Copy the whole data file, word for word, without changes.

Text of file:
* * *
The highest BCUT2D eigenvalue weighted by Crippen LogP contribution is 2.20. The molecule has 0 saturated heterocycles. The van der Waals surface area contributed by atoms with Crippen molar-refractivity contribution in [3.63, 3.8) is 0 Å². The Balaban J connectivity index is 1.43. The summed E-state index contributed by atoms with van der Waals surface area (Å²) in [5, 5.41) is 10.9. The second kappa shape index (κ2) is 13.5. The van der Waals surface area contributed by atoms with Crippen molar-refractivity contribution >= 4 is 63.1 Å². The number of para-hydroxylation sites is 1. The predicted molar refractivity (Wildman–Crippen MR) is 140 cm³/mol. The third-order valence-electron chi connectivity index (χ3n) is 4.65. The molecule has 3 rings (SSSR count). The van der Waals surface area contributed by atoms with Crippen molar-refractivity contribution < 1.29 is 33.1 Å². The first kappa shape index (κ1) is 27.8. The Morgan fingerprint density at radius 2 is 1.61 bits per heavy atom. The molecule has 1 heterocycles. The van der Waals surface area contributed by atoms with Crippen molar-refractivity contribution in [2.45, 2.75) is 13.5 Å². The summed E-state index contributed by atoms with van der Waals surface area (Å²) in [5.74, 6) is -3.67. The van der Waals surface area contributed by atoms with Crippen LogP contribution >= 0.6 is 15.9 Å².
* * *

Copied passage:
The highest BCUT2D eigenvalue weighted by Crippen LogP contribution is 2.20. The molecule has 0 saturated heterocycles. The van der Waals surface area contributed by atoms with Crippen molar-refractivity contribution in [3.63, 3.8) is 0 Å². The Balaban J connectivity index is 1.43. The summed E-state index contributed by atoms with van der Waals surface area (Å²) in [5, 5.41) is 10.9. The second kappa shape index (κ2) is 13.5. The van der Waals surface area contributed by atoms with Crippen molar-refractivity contribution >= 4 is 63.1 Å². The number of para-hydroxylation sites is 1. The predicted molar refractivity (Wildman–Crippen MR) is 140 cm³/mol. The third-order valence-electron chi connectivity index (χ3n) is 4.65. The molecule has 3 rings (SSSR count). The van der Waals surface area contributed by atoms with Crippen molar-refractivity contribution < 1.29 is 33.1 Å². The first kappa shape index (κ1) is 27.8. The Morgan fingerprint density at radius 2 is 1.61 bits per heavy atom. The molecule has 1 heterocycles. The van der Waals surface area contributed by atoms with Crippen molar-refractivity contribution in [2.45, 2.75) is 13.5 Å². The summed E-state index contributed by atoms with van der Waals surface area (Å²) in [5.74, 6) is -3.67. The van der Waals surface area contributed by atoms with Crippen LogP contribution >= 0.6 is 15.9 Å².